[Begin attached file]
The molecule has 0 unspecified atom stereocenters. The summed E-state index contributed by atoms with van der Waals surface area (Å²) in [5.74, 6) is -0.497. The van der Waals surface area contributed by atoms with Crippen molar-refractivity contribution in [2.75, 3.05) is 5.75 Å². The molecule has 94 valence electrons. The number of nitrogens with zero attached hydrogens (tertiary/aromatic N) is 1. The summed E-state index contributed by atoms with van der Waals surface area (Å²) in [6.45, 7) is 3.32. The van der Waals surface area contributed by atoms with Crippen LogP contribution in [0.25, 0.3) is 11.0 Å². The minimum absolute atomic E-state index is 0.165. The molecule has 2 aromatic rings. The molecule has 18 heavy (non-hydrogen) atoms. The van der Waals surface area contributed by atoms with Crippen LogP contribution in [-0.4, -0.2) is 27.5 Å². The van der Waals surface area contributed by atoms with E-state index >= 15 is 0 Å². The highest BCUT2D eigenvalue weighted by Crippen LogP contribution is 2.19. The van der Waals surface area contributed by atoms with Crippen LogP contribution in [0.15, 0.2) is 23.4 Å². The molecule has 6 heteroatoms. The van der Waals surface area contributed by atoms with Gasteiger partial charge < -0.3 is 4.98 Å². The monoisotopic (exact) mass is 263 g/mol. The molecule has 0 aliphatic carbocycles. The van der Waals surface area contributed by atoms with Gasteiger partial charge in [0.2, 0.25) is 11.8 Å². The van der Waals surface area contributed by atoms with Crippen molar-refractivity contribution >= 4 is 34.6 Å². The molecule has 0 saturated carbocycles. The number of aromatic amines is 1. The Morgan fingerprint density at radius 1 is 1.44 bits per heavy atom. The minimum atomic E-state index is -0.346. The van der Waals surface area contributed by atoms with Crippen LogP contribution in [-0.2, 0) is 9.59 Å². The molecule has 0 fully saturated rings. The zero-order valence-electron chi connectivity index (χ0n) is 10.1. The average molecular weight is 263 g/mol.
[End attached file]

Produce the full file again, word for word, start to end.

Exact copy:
The molecule has 0 unspecified atom stereocenters. The summed E-state index contributed by atoms with van der Waals surface area (Å²) in [5.74, 6) is -0.497. The van der Waals surface area contributed by atoms with Crippen molar-refractivity contribution in [2.75, 3.05) is 5.75 Å². The molecule has 94 valence electrons. The number of nitrogens with zero attached hydrogens (tertiary/aromatic N) is 1. The summed E-state index contributed by atoms with van der Waals surface area (Å²) in [6.45, 7) is 3.32. The van der Waals surface area contributed by atoms with Crippen LogP contribution in [0.25, 0.3) is 11.0 Å². The minimum absolute atomic E-state index is 0.165. The molecule has 2 aromatic rings. The molecule has 18 heavy (non-hydrogen) atoms. The van der Waals surface area contributed by atoms with Crippen LogP contribution in [-0.4, -0.2) is 27.5 Å². The van der Waals surface area contributed by atoms with E-state index >= 15 is 0 Å². The highest BCUT2D eigenvalue weighted by Crippen LogP contribution is 2.19. The van der Waals surface area contributed by atoms with Crippen LogP contribution in [0.15, 0.2) is 23.4 Å². The molecule has 6 heteroatoms. The van der Waals surface area contributed by atoms with Gasteiger partial charge < -0.3 is 4.98 Å². The monoisotopic (exact) mass is 263 g/mol. The molecule has 0 aliphatic carbocycles. The van der Waals surface area contributed by atoms with Gasteiger partial charge in [0.2, 0.25) is 11.8 Å². The van der Waals surface area contributed by atoms with Crippen molar-refractivity contribution >= 4 is 34.6 Å². The molecule has 0 saturated carbocycles. The number of aromatic amines is 1. The Morgan fingerprint density at radius 1 is 1.44 bits per heavy atom. The minimum atomic E-state index is -0.346. The van der Waals surface area contributed by atoms with Crippen LogP contribution in [-0.2, 0) is 9.59 Å². The molecule has 0 fully saturated rings. The zero-order valence-electron chi connectivity index (χ0n) is 10.1. The average molecular weight is 263 g/mol.